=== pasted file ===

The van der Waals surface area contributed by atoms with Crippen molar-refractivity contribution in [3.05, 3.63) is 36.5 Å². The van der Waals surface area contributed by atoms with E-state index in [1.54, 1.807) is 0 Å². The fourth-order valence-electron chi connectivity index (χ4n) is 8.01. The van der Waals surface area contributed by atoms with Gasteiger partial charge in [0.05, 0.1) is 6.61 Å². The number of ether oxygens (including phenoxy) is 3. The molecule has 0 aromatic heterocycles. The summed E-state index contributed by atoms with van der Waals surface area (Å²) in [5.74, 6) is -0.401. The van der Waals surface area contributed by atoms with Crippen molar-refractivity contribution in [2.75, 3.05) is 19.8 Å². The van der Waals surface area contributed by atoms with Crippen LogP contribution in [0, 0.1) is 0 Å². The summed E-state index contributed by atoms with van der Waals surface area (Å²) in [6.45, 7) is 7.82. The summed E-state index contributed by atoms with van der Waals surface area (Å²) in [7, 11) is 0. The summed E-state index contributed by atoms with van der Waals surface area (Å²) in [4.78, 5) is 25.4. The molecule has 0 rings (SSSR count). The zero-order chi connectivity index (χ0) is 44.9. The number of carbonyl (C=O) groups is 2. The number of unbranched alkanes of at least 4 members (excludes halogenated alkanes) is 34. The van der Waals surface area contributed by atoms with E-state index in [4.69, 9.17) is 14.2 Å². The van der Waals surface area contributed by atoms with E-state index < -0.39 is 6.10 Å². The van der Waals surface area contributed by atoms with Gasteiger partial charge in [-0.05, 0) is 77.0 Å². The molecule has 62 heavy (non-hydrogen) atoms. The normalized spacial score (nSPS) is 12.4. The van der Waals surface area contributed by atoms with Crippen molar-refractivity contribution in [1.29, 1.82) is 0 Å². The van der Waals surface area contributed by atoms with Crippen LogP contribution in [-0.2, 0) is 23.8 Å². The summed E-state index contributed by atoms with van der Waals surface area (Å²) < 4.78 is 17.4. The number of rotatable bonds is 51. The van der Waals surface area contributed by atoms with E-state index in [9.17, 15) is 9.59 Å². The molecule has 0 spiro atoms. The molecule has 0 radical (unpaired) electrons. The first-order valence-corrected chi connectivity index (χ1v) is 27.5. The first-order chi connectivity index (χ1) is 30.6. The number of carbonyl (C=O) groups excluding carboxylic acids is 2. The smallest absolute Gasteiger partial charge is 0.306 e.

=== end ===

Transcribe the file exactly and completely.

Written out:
The van der Waals surface area contributed by atoms with Crippen molar-refractivity contribution in [3.05, 3.63) is 36.5 Å². The van der Waals surface area contributed by atoms with E-state index in [1.54, 1.807) is 0 Å². The fourth-order valence-electron chi connectivity index (χ4n) is 8.01. The van der Waals surface area contributed by atoms with Gasteiger partial charge in [0.05, 0.1) is 6.61 Å². The number of ether oxygens (including phenoxy) is 3. The molecule has 0 aromatic heterocycles. The summed E-state index contributed by atoms with van der Waals surface area (Å²) in [5.74, 6) is -0.401. The van der Waals surface area contributed by atoms with Crippen molar-refractivity contribution in [2.75, 3.05) is 19.8 Å². The van der Waals surface area contributed by atoms with Crippen LogP contribution in [0, 0.1) is 0 Å². The summed E-state index contributed by atoms with van der Waals surface area (Å²) in [6.45, 7) is 7.82. The summed E-state index contributed by atoms with van der Waals surface area (Å²) in [7, 11) is 0. The summed E-state index contributed by atoms with van der Waals surface area (Å²) in [4.78, 5) is 25.4. The molecule has 0 rings (SSSR count). The zero-order chi connectivity index (χ0) is 44.9. The number of carbonyl (C=O) groups is 2. The number of unbranched alkanes of at least 4 members (excludes halogenated alkanes) is 34. The van der Waals surface area contributed by atoms with E-state index in [4.69, 9.17) is 14.2 Å². The van der Waals surface area contributed by atoms with E-state index < -0.39 is 6.10 Å². The van der Waals surface area contributed by atoms with Gasteiger partial charge in [-0.05, 0) is 77.0 Å². The molecule has 62 heavy (non-hydrogen) atoms. The normalized spacial score (nSPS) is 12.4. The van der Waals surface area contributed by atoms with Crippen molar-refractivity contribution in [1.29, 1.82) is 0 Å². The van der Waals surface area contributed by atoms with Crippen LogP contribution in [-0.2, 0) is 23.8 Å². The summed E-state index contributed by atoms with van der Waals surface area (Å²) < 4.78 is 17.4. The number of rotatable bonds is 51. The van der Waals surface area contributed by atoms with E-state index in [9.17, 15) is 9.59 Å². The molecule has 0 spiro atoms. The molecule has 0 radical (unpaired) electrons. The first-order valence-corrected chi connectivity index (χ1v) is 27.5. The first-order chi connectivity index (χ1) is 30.6. The number of carbonyl (C=O) groups excluding carboxylic acids is 2. The smallest absolute Gasteiger partial charge is 0.306 e.